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Potentially seizure provoking videosequences in spanish tv: the smoking gun

Título de la revista
Parra, J.
Anciones, B.
Hodgetts, M.
Jackson, D.
Harding, G. F.



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Título del volumen
Wiley Online Library


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Purpose: To analyse systematically the content of potentially seizureprovoking video sequences from different Spanish television broadcast-ers checking for compliance with current guidelines in other countries.One in 4000 subjects is at risk of having a seizure when confronted withcertain visual stimuli, often without being aware of their condition. Tele-vision is the most common cause of photosensitive seizures in the wes-tern world, but only the UK and Japan have adopted guidelines to preventthe broadcasting of video sequences that could potentially trigger sei-zures in susceptible people.Method: Television programs of all 5 national broadcasters availablevia Digital Terrestrial Television were recorded between 8 AM and 12PM on 5 consecutive days, from January 1st 2012 through January 6th2012. In addition, a channel with programming dedicated to children anda musical channel were also recorded. The video content was analysedusing a HardingFPA Flash and Pattern Analyser (Cambridge Researchsystems) for compliance with the UK Ofcom guidelines.Result: We analysed 105 hours of television programs. We found 738incidents that violated the guidelines (mean 105.43, CI95% 58.74–151.12), mostly luminance flashing (714 incidents, mean 102, CI95%55.83–148.17). Thirteen incidents involved spatial patterns and 11 redflashing. Forty-seven additional incidents considered dangerous weredetected which, although technically meeting guidelines, continued foran extended period of time and were considered dangerous.Conclusion: Spanish broadcasters seem to be unaware of the risk ofphotosensitive epilepsy. National Guidelines should be adopted to lowerthe risk of Spanish TV content triggering epileptic seizures in susceptibleviewers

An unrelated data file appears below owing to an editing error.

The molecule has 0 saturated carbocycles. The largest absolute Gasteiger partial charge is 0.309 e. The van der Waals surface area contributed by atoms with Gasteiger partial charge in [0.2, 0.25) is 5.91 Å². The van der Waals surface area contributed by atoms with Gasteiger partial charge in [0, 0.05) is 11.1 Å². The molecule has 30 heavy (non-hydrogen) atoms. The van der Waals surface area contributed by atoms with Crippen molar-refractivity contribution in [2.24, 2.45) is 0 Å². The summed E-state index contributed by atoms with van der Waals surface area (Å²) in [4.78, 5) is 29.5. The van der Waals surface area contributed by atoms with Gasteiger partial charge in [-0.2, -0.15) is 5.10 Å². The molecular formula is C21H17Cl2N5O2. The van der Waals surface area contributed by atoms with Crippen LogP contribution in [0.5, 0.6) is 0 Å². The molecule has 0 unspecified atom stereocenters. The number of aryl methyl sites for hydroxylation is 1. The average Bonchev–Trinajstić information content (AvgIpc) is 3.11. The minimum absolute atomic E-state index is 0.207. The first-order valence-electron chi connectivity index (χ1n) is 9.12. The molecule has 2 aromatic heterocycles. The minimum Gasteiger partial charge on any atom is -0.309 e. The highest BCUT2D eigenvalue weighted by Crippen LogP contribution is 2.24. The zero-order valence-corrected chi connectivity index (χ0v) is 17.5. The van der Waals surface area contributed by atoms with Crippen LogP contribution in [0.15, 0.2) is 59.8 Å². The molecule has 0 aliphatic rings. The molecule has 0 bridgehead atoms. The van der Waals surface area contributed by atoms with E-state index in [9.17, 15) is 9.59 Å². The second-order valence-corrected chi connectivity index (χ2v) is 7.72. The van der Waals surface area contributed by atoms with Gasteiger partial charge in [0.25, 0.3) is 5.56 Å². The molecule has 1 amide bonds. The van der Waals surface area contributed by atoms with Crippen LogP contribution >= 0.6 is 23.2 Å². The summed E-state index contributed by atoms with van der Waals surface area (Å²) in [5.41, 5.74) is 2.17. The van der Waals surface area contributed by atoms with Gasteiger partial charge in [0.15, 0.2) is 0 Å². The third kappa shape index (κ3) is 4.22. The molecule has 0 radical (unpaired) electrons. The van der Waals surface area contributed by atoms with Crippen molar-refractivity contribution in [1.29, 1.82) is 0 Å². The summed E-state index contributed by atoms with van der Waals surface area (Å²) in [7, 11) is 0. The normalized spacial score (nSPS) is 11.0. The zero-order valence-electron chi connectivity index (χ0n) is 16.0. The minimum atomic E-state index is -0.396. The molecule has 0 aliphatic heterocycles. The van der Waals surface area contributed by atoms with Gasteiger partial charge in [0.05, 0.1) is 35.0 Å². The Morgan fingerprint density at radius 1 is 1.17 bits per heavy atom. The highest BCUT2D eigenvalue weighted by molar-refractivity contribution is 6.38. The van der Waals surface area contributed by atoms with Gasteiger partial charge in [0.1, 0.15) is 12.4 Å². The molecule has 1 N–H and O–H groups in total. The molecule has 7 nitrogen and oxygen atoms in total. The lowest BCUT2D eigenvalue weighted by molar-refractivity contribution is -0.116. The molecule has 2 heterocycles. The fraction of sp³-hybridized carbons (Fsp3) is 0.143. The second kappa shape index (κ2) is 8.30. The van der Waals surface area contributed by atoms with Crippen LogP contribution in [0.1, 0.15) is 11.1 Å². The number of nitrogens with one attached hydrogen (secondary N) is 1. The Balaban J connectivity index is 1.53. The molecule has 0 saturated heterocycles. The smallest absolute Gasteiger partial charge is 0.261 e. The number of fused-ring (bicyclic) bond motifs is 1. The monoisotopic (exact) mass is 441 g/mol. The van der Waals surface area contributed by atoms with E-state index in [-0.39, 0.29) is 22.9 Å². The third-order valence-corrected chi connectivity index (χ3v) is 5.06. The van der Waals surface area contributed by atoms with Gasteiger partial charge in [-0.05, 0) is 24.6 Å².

Palabras clave
Animals , Epilepsy , Humans